The Galaxy S21 Ultra is Samsung’s new flagship smartphone for 2021. Featuring a quad-camera setup with 108 megapixels and a 10x optical zoom, 8K video recording, a 5000mAH battery and 5G connectivity, is this the ultimate smartphone for keen photographers? Find out now by reading our expert Samsung Galaxy S21 Ultra review, complete with full-size sample photos and videos…
Sony’s venerable RX100 compact camera series has now reached its seventh iteration with the launch of the RX100 VII. What could Sony have possibly added to make this already excellent camera even better? Find out now by reading our in-depth Sony RX100 VII review, complete with a huge gallery of full-size sample images and videos.
The Sony Xperia 1 III is a new flagship smartphone for 2021 that has a lot to offer keen photographers and videographers. This includes 20fps burst shooting, real-time AF tracking and real time eye AF for humans and animals, 16mm, 24mm, 70mm and 105mm focal lengths, and advanced Photo Pro and Cinema Pro apps. Read our in-depth Sony Xperia 1 III review, complete with full-size sample photos and videos, to find out if this new smartphone can justify its £1199 / $1299 price-tag…
Reviews of the Sony Xperia PRO-I from around the web.
The designated “I” in the title says it all. It stands for imaging, making it clear what Sony prioritized when it developed the Xperia Pro-I. This is more like a point-and-shoot Alpha camera first and smartphone second, yet putting the two together does lead to inherent advantages over competitors.
Read the full review »
What if the Sony Xperia 1 III went to school and got a degree in filmmaking? No need to wonder – it would become an imaging professional. It would become the Xperia Pro-I.
Read the full review »
- 166 x 72 x 8.9 mm
- 211 g
- DISPLAY SIZE
- 6.5″ 21:9 wide display
- DISPLAY RESOLUTION
- 4K HDR OLED (3840 x 1644)
- 120Hz Refresh rate, 240Hz Motion blur reduction
, 240Hz Touch scanning rate Creator mode “powered by CineAlta” – Inspired by Master Monitor colour reproduction, DCI-P3 100%, ITU-R BT.2020 (REC.2020)
, Illuminant D65 White point, 10 bit tonal gradation , X1™ for mobile, 21:9 Multi-window, Multi-window switch, One hand mode
- IMAGE PLAYBACK FORMAT
- JPEG, GIF, PNG, BMP, WebP, WBMP, HEIF, DNG, CR2, NEF, NRW, ARW, RW2, ORF, RAF, PEF, SRW
- VIDEO PLAYBACK FORMAT
- H.263, H.264, H.265, MPEG-4 Video, AV1, VP8, VP9
- WATER RESISTANT
- Water resistant(IPX5/IPX8)
, Dust proof(IP6X)
- Corning® Gorilla® Glass Victus™ (Front), Corning® Gorilla® Glass 6 (Rear)
- Triple lens camera
Rear Camera (1)
- 1.0-type Exmor RS sensor
- FOCAL LENGTH
- 24 mm
- FIELD OF VIEW
Rear Camera (2)
- 1/2.9″ Exmor RS for mobile sensor
- FOCAL LENGTH
- 50 mm
- FIELD OF VIEW
Rear Camera (3)
- 1/2.5″ Exmor RS for mobile sensor
- FOCAL LENGTH
- 16 mm
- FIELD OF VIEW
- Photography Pro, ZEISS® quality lenses calibrated specifically for Xperia PRO-I, ZEISS® Tessar T* Lens, Up to 20fps AF/AE
, Up to 60 times per second continuous AF/AE calculation
, Real-time Eye AF(Human, Animal)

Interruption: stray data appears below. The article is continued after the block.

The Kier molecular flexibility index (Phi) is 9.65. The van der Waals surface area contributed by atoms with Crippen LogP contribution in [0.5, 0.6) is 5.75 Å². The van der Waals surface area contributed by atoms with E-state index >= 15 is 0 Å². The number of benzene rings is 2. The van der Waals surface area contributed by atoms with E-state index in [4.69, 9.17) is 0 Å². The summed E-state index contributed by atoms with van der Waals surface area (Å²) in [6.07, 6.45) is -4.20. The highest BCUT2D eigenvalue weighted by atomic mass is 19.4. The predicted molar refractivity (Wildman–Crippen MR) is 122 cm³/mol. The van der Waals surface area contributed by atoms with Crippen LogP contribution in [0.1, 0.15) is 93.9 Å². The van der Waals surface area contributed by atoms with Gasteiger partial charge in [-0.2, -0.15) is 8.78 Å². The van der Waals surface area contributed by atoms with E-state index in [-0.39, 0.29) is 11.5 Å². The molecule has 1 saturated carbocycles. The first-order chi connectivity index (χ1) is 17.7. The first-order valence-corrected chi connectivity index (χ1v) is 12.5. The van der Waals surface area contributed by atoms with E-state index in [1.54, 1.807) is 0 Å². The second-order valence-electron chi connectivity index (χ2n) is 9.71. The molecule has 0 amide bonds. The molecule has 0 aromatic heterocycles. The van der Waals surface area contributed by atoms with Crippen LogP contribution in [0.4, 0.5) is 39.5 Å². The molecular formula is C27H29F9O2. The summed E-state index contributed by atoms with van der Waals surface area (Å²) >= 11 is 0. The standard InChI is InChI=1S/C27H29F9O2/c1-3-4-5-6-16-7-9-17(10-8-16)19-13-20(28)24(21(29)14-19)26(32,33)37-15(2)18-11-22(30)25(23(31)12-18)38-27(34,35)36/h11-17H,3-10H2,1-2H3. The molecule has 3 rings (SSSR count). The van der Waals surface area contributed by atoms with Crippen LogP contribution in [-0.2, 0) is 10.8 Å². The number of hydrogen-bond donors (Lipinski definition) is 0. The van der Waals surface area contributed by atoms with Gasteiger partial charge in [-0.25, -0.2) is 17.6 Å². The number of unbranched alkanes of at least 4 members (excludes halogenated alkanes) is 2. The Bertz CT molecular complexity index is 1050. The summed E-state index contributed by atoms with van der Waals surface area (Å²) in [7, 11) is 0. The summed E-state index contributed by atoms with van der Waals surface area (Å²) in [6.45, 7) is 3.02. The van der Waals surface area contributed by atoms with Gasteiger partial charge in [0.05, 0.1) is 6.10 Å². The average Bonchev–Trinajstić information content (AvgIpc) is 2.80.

, Real-time Tracking
, 3D iToF, RGB-IR, OIS photo , LED, Photo flash, Photo light, Video light, AI Super Resolution Zoom, HDR (High Dynamic Range) photo
- IMAGE CAPTURE FORMAT
- JPEG(.jpg), RAW(.dng)
- Cinematography Pro “powered by CineAlta”, Videography Pro, 4K HDR Video recording 24, 25, 30, 60 and 120fps
, OIS and EIS Video
, Optical SteadyShot™with FlawlessEye™ , SteadyShot™ with Intelligent Active Mode (5-axis stabilization) , Slowmotion(720p 120fps), Intelligent wind filter
- VIDEO RECORDING FORMAT
- .mp4(H.264, H.265)
Front Camera (1)
- FIELD OF VIEW
- HDR (High Dynamic Range) photo, SteadyShot™ with Intelligent Active Mode (5-axis stabilization), Portrait selfie, Display flash, Hand gesture
- Hi-Resolution Audio, High-Resolution Audio Wireless (LDAC
- OTHER FEATURES
- 3.5mm audio jack, 360 Reality Audio
, 360 Reality Audio hardware decoding
, 360 Spatial Sound
, Full-stage stereo speakers, Dolby Atmos®
, DSEE Ultimate, Stereo Recording, Qualcomm® aptX™ HD audio
- PLAYBACK FORMAT
- AAC-LC, AAC+, eAAC+, AAC-ELD, AMR-NB, AMR-WB, FLAC, MP3, MIDI, Vorbis, PCM, Opus, ALAC, DSD, Dolby Atmos, Dolby AC-4, 360 Reality Audio Music Format
- RECORDING FORMAT
- AAC-LC , AAC+, AAC-ELD, AMR-NB, AMR-WB
- PS Remote Play
, DUALSHOCK®4 Control compatibility , Game enhancer
- Dynamic Vibration System
Memory & Storage
- INTERNAL MEMORY
- 512GB UFS
- EXTERNAL MEMORY
- microSDXC support (up to 1 TB)
- NUMBER OF SIM
- Dual SIM hybrid
- SIM TYPE
- Android™ 11
- Qualcomm® Snapdragon™ 888 5G Mobile Platform
- 4500 mAh
- CHARGING TYPE
- USB Power Delivery (USB PD) fast charging
- OTHER FEATURES
- Xperia Adaptive Charging, Battery Care, STAMINA Mode
- 2G BAND
- 850, 900, 1800, 1900
- 3G BAND
- 2100(Band 1), 1900(Band 2), 1700(Band 4), 850(Band 5), 800(Band 6), 900(Band 8), 800(Band 19)
- 4G BAND
- 1, 2, 3, 4, 5, 7, 8, 12, 13, 17, 19, 20, 25, 26, 28, 29, 32, 34, 38, 39, 40, 41, 46, 66
- 5G BAND
- n1, n3, n5, n7, n8, n20, n28, n38, n40, n41, n77, n78
- A-GPS, A-GLONASS, Beidou, Galileo, QZSS
- Bluetooth® 5.2 wireless technology
- USB TYPE
- USB VERSION
- USB 3.2 Gen 2 (10Gbps)
- OTHER FEATURES
- Smart connectivity, Google Cast, NFC, Output video/image via Display Port support TypeC Cable or USB-C to HDMI Adapter Cable (Display port 4K/60fps)
- SENSOR TYPE
- Fingerprint sensor
- Hearing Aid Compatibility (HAC)
, Teletypewriter (TTY)
/SERVICES: Live Transcribe
, Sound notifications
/SCREEN READERS: Select to Speak
, Text-to-speech output
/DISPLAY: Font size, Display size, Dark theme, Magnification, Colour correction, Colour inversion, Large mouse pointer, Remove animations /INTERACTION CONTROLS: Accessibility Menu
, Switch Access
, Click after mouse pointer stops moving, Power button ends call, Auto-rotate screen, Touch & hold delay, Time to take action (Accessibility timeout), Vibration & haptic strength, System navigation /AUDIO & ON-SCREEN TEXT: Mono audio, Audio balance, Caption preferences /EXPERIMENTAL: High contrast text, Shortcut from lock screen